In some ancient African tribes’ times, twins were seen as a single soul with two bodies. If the one dies, the other one will not survive. Although, we know now that the former is not true – there is still something so fascinating about twins and other multiple birth children.
If you wanted to learn some interesting scientific facts about twins, read below.
1. Being pregnant with two foetuses aren’t necessarily twins
There is an extremely rare condition referred to as ‘superfetation’ where a pregnant woman continues to ovulate and develops another embryo which is later fertilised.
However, this second foetus is usually premature while the first reach their due date.
2. Twins can have different fathers
Although it’s rare, twins can have different fathers! Heteropaternal superfecundation happens when a woman has sex with more than one man during ovulation. If two different male’s sperm fertilize two different eggs – it results in twins. However, this is more common in animals than it is in humans.
3. Twins speak their own language
It’s not just babbling! A study conducted by the Institute of General Linguistics found that twin babies often learn and use each other’s vocabulary. The research estimates that up to 40 percent of twins create a private language.
4. An unbreakable bond
Yes, it’s true that twins can bond as early as foetuses that’s why they’re likely to be close.
The University of Padova found that foetuses as young as 14 weeks old started showing physical affection to each other. The researchers found that the twins appeared to be reaching out, touching head to head and arm to head. At 18 weeks old, they appear to be stroking each other more regularly and are in physical contact at least 30% of the time.
What’s more, is that the foetuses seem to be especially gentle around their sibling’s eyes. This is likely because these areas are so delicate.
5. There is a ‘twin gene’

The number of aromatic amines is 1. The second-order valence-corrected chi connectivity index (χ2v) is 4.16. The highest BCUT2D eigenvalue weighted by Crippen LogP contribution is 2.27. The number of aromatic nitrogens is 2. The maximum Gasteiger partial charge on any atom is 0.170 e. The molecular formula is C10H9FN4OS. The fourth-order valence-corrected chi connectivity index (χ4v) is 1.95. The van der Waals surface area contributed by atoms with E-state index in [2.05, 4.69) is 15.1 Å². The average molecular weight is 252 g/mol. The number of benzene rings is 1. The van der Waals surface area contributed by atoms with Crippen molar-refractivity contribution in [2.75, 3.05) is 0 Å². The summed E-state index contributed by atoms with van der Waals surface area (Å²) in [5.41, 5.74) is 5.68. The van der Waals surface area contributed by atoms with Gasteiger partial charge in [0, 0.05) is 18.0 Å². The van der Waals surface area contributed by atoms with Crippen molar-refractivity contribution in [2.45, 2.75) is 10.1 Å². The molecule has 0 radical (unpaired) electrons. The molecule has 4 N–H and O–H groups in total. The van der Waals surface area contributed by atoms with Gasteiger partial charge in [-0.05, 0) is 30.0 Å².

Women may inherent a certain gene that allows them to ‘hyper-ovulate’ meaning that she develops multiple eggs. Hence, she is more likely to conceive fraternal twins! However, they are not identical and are produced by two separate eggs.
Ever wondered why twins are likely to have other members of their family that are twins? This is why!
Yes, we know it seems like it ‘skips a generation’. According to The New York Times, it’s because only women can be affected by hyper-ovulation, so if she gave birth twin boys, they cannot have the gene as they don’t ovulate. However, they can pass on the gene to their daughters who could. Hence, ‘skipping’ a generation.
6. Twins can be different races
Although it’s rare, it’s definitely possible! Remember when we said that twins can have different dads? Well, if the dads are from two different races and each of them implants the egg with sperm, the children could be twins from different races! This is also known as hetero-paternal superfecundation.
7. Twins can be years apart
According to the Telegraph, there are a set of twins born 5 years apart!
The twin’s parents were having trouble conceiving naturally so they tried IVF (in vitro fertilisation is a process in which a woman’s eggs are fertilised outside of her body and then implanted in her uterus after). From that sample, only two embryos were implanted – the couple then decided to freeze the other three embryos. Years after their first child was born, the couple decided to implant the other embryo thus resulting in the birth of the twin.
However, it does depend on how you view the term ‘twins’ as this technically refers to two infants born at the same time. However, the Bristol Centre for Reproductive Medicine says that they can be considered to be twins as they came from the same batch of embryos and collected from the same treatment cycle. Hence, twins born at different times!
8. How to tell twins apart
Often, twins are quite identical to each other. The best way to tell twin babies apart is actually their bellies! Belly buttons have little to do with genetics as they are basically just scarring from the umbilical cord cut.
Another way of telling them apart is by taking their fingerprints – but, we’re sure you’ll agree that it takes too long! They have different fingerprints because although they share DNA, exposure to different areas of the womb can actually alter their fingerprints and cause ridges and whorls.